Every now and then, especially once you pass the age of 60, you challenge yourself to do something you did in your carefree youth, just to see if you still can and if the deed lives up to the memory.
Some things are best left to the scrapbooks and fireside tales, like my sweetheart taking up pole vaulting again, which he tried after many years out of practice. All I have to do is remind him of the difficulty of fitting his tuxedo pants over the ankle cast and he’s good to stand on the sidelines and coach.
When we were dating, our home base was San Jose. One or both of us used to drive back and forth to Newhall every so often to visit his mom and sister or go to Disneyland. We got familiar with the stops (or lack of, back in those days) on the 5 and often discussed the pros and cons of taking the 101 instead, sometimes opting for a scenic route that was a little bit longer. Once we married and kids came along, the trips became less frequent; we settled in SoCal and my parents lived in the Bay Area. Trips were confined to the occasional holiday. As kids grew up and relatives passed on or moved away, schedules precluded any spontaneous five-hour drives.
My last trip north a few years ago, on a journey to research an art festival in Sausalito, my beloved Saturn Vue nearly blew up, ending our road trip with a humbling and expensive flight home.
So when I set out last week to drive to Sacramento to visit my oldest daughter, 40 years after it had been my habit to just jump in the car and take off, I think I was looking to prove something to myself. Could I still do it without complaining and would it be as fun?
I hit the drive-thru at Starbucks at 6:15 a.m. for a cup of iced coffee (the day was already warm), took the cross-valley connector and jumped on the freeway with no problem.
While I didn’t hit much traffic at all (keeping a watchful eye out for the CHP), the early spring and bright sunshine did facilitate a lot of company in that thousands of bugs felt compelled to hurl themselves against my windshield in a statewide suicide pact. I swear I saw a few panicked faces (dare I say they were “bug-eyed?”) before impact. A stop at Harris Ranch for breakfast included some scrubbing of the glass so I could see the road and a second stop was necessary before I reached Stockton for the same reason. This was worse than any trip I could recollect.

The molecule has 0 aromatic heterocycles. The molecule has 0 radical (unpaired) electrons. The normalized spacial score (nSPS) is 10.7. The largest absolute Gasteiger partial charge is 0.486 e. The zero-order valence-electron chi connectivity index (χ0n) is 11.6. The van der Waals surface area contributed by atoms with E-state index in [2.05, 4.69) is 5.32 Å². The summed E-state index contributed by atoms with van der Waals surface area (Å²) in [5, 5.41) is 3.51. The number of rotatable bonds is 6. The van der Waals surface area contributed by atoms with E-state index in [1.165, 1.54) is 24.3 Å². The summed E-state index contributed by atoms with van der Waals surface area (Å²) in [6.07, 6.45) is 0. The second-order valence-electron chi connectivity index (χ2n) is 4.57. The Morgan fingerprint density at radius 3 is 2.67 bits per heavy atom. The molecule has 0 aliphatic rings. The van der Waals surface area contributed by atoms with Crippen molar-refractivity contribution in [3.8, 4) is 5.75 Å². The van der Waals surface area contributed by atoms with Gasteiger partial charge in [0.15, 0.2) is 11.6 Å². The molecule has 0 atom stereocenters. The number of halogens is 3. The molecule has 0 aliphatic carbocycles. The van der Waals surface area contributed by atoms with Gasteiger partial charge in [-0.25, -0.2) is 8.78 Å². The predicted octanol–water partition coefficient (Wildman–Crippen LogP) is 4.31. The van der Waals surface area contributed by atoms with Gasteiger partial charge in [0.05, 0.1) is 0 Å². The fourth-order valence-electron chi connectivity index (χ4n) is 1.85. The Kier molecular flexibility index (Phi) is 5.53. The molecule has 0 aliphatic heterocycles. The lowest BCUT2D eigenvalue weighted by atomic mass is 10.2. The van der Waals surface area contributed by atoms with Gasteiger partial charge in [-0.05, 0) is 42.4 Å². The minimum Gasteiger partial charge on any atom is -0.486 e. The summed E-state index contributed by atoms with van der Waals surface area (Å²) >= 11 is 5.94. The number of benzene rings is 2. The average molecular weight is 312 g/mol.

My cousin, who also lives near Sacramento, keeps bees and does her best to educate the rest of us about their plight and challenges. When I saw two honeybees were impaled on my windshield wipers, it became a priority to get rid of the evidence, lest I hurt her feelings. And I couldn’t help but wonder if I’d done in some distant relative…
Radio is as messed up as ever in the middle of the San Joaquin Valley, I came out of a hill to a mix of Motley Crue and Jason Aldean, prompting me to pull over and find Pandora on my phone. It was interesting on the way back to listen to morning deejays in Sacramento, but once again, hitting the farmlands along the freeway, it was time to Pandora my Miranda Lambert station.
The solitude of the road is something I have missed and one of the reasons I don’t embrace public transportation. When you’re in your car alone, there is time to think, time to wonder and sing off-key with no fear of the car next to you listening in. I enjoyed being able to look at roadside signs and toy with the idea of stopping at some tantalizing restaurant or gift shop (I do Yelp about one, www.mamarock.yelp.com) without taking a vote or settling for fast food. And it’s always interesting to see what cargo is sharing the road with me, although the current port strike must have had some effect on my road companions, as they were few. I found it ironic during a drive some time ago in which I found myself traveling with several semis loaded down with garlic – all headed for the famous stinking rose festival. Doesn’t it actually grow in Gilroy?
Driving up, I was buoyed by the excitement of seeing my daughter and cousin and I made good time (my daughter’s comment: “Holy cow, Mom, you drive like m… uh, I drive like you! Not that we ever speed, on the record…) The visit was great; we saw historic sites, beautiful scenery, ate delicious food, laughed and caught up on each others’ lives and as many relatives as we could remember before getting sleepy.
Heading home, I grabbed the obligatory Starbucks and breakfast sandwich and joined pre-rush hour Capitol drivers. The skies were overcast and grey for nearly the entire drive, making the cheap sunglasses I purchased unnecessary. Along the road, I saw the signs denouncing Congress’s “dust bowl” and reminders that our water shortage is something we need to take seriously. Sadly, some of those signs are showing their age, another reminder that water wars have been part of our state’s history for some time. No mention of the possible high-speed rail proposed to cut a swath from south to north and take traffic off the highway.
Don’t know that I’d take a train anyway. I like my solitude and sanctuary too much. And I get a senior discount along the road.
Where are we going next?